It’s been an interesting journey, being a researcher from an underrepresented group you get to identify the difficulties and challenges first hand. These are things that are not immediately palpable to understand for many people. I am pretty sure people who are not URMs would not have to go through these challenges. Some examples I can give are, growing up in Brazil and receiving all my training in Brazil I can quite readily identify the gaps in knowledge and training from the early days. In Brazil, we go from high school straight into dental school and then from there we get our masters or Ph.D. The additional four years of training that the United States has implemented by making their youth obtain Bachelors before proceeding to dental school makes a very significant difference in the depth you go into about basic sciences. In Brazil, we never had access to calculus, algebra and other similar courses. So this is something that a lot of my fellow researchers that have not had exposure to this knowledge during their training they have to make up for it however they can to be on par with everyone else. Regardless of having all this training, there was no access to the information that was needed so there is no time to go back and just put everything on hold to learn this information. So you have to learn how to balance the two. A lot of minorities I am sure go through this challenge, in addition to all the other challenges we are aware of like visa issues. I have felt these impacts in various countries I have worked in.

Have you had the opportunity to mentor underrepresented minorities (URMs) or work to increase diversity in science? If yes, can you describe your experience and what agencies/organizations you worked with?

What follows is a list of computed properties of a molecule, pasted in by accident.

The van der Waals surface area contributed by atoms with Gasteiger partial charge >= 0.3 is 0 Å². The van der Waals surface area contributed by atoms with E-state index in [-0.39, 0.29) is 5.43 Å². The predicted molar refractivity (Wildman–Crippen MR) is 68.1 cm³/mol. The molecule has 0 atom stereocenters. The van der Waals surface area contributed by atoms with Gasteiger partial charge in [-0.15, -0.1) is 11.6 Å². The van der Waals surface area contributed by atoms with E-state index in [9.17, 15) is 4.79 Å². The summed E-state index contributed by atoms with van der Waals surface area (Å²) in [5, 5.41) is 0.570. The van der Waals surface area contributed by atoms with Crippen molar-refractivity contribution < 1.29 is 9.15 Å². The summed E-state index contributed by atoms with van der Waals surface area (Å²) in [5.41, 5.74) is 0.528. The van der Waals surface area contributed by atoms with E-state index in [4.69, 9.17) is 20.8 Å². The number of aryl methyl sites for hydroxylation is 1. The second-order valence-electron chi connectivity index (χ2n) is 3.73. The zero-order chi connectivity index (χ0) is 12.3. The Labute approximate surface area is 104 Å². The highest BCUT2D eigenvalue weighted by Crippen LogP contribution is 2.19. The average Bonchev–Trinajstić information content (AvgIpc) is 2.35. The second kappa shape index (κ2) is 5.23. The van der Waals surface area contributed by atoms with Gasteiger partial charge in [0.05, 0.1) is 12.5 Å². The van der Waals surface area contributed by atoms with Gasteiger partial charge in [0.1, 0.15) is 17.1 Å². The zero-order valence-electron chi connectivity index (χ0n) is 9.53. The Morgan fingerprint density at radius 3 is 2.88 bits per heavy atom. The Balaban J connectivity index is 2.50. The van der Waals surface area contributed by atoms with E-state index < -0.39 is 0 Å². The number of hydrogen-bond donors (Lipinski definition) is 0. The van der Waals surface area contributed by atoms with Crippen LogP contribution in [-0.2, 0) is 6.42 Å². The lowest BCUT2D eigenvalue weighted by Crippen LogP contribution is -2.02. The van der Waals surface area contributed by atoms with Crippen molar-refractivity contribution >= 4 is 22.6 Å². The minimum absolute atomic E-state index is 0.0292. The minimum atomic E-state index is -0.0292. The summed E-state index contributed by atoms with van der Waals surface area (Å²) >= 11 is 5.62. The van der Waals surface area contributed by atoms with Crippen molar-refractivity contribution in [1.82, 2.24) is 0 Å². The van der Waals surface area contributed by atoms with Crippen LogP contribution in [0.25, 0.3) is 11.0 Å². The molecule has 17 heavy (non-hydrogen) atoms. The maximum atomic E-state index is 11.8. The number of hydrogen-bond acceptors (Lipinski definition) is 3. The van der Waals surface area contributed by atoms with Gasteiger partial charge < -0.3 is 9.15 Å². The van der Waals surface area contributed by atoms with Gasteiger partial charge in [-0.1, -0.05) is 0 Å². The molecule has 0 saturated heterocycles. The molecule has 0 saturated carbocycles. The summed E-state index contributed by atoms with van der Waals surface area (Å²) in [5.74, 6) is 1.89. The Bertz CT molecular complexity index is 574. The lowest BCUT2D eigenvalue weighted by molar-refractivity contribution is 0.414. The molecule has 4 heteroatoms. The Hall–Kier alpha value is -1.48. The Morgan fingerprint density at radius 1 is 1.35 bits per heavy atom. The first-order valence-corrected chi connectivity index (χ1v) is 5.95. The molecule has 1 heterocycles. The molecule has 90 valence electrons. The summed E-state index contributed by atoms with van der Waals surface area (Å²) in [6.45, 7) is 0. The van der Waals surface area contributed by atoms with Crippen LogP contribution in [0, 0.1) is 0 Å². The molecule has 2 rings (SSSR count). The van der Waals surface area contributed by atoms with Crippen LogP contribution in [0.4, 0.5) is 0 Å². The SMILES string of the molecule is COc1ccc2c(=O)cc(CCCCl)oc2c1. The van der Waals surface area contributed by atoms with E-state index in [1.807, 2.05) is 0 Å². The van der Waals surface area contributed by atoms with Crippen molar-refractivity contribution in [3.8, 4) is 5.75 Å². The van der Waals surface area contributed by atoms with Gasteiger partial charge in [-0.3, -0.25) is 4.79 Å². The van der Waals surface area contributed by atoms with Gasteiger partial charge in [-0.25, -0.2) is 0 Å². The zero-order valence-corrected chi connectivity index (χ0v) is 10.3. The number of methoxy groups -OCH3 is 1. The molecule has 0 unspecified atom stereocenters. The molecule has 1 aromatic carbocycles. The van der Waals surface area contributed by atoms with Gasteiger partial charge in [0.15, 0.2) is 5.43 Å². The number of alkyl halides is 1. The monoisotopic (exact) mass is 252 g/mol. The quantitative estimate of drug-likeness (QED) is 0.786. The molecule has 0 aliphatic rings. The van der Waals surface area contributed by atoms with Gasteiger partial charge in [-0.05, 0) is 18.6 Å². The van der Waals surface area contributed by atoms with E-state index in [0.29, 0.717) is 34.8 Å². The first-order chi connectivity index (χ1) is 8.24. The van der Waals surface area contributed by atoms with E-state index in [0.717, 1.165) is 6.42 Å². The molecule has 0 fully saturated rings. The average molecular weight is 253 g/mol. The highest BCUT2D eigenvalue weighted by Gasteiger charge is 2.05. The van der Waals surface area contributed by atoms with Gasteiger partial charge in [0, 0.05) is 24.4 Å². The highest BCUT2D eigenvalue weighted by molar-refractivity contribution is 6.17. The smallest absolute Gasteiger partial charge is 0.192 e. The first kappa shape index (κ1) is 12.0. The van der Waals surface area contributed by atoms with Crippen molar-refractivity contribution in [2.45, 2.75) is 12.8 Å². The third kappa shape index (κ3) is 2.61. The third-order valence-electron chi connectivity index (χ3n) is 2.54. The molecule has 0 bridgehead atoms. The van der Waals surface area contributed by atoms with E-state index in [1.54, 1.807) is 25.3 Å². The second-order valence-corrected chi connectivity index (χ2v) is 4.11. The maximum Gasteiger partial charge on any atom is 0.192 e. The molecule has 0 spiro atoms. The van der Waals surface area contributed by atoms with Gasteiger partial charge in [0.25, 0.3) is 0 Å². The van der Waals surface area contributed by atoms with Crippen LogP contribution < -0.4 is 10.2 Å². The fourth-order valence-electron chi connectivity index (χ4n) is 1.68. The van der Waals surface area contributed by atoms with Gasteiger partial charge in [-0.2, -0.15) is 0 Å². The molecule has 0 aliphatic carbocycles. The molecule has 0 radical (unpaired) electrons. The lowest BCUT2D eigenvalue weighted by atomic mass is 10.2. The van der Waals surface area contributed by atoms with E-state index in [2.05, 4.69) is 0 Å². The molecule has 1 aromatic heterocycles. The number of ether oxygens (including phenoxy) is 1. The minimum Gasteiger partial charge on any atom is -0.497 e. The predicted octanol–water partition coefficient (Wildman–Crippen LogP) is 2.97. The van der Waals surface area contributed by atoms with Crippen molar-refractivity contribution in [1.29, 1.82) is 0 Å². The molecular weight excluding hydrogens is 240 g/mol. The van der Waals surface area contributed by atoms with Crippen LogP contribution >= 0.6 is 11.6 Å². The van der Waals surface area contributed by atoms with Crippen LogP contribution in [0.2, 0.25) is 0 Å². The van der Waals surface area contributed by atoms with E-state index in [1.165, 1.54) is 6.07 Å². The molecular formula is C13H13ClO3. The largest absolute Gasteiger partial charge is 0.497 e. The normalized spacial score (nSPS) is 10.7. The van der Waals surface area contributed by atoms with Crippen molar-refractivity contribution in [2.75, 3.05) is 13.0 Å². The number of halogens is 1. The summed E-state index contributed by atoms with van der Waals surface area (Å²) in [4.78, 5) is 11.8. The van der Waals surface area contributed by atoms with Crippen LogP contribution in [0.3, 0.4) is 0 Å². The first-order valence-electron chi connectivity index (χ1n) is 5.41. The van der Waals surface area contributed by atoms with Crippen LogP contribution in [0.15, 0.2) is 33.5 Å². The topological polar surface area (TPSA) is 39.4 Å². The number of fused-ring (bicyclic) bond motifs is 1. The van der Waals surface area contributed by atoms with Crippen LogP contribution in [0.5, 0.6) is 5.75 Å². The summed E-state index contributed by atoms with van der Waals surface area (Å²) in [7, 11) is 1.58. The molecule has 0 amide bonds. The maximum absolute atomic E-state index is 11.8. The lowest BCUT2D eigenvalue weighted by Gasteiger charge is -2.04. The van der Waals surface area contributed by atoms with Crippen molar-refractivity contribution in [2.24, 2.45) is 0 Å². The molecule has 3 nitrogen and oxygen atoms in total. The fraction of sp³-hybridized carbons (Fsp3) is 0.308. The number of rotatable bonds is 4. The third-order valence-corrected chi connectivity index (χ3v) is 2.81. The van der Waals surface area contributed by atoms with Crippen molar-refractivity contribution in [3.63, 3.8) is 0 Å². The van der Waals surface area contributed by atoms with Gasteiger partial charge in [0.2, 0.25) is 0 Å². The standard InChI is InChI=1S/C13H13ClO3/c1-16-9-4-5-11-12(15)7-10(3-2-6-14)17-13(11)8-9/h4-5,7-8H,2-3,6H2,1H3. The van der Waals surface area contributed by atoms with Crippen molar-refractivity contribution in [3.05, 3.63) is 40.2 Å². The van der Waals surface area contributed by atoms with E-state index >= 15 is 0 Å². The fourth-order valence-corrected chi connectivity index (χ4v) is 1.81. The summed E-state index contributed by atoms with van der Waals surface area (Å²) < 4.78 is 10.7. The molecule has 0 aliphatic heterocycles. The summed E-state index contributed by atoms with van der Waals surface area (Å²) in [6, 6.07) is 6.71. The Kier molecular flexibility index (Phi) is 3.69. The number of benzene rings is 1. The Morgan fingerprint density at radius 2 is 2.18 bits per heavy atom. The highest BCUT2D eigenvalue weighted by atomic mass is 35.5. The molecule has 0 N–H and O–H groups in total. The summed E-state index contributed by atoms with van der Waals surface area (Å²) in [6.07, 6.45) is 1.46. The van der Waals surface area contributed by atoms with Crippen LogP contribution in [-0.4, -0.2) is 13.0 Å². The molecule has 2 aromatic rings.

I have done a little bit of everything in what you just asked. I have had the opportunity to work and mentor URMs in our lab. We receive quite a number of people from other developing countries and it is 90 percent composed of women which are still unfortunately a minority in science. It is something I always joke with people in the lab about it. I think that it is very big advantage we have women in the lab right now because it shows how much more women can accomplish in terms of multitasking compared to men and I am very pleased with that. I believe we have to do a better job at bringing more women into science especially from other underrepresented communities. We have had the opportunity to have another researcher that is funded through a diversity fellowship with our university. Our university puts a lot of emphasis on diversity, so they have an oral health and science university diversity fellowship and we had one fellow who is currently finishing her fellowship in our lab. She’s doing an amazing job as well. We also had another equity fellow that just joined our lab for summer she is from Maryland and of African-American descent. She has been amazing as well and she is almost done completing her work. In addition to all of this, last year I had the opportunity to start an organization [Rede Brazil-US]. It is not officially a non-profit organization yet but it is essentially a network that links Brazilians researchers back in Brazil with Brazilian researchers that have labs in the United States. We created this organization from scratch and it is still in its early stages. The intention was to facilitate the transition of early career researchers from Brazil to find places where they can do work in the U.S. and transition a little easier. We did this because there are a lot of people in Brazil that want to do research in the United States and other countries that have exposure to high quality research but they never know where to start or where to find these people. It is basically a black box that is very tightly sealed. We figured if we simply compile all this information and put it on a website and make it available to whoever wants to get access to it. These people will get a better idea of who to get in contact with and what type of research they are doing. We have many participants from researchers in the Latin community in the states doing amazing work but not many people can get access to that. We also check to see if these researchers allow visits from early researchers and help guide them on how to start their career. We are hoping at some point we will be able to get researchers all over the world to be a part of the network. We want to make sure there is no gap between the access to high quality research labs and information.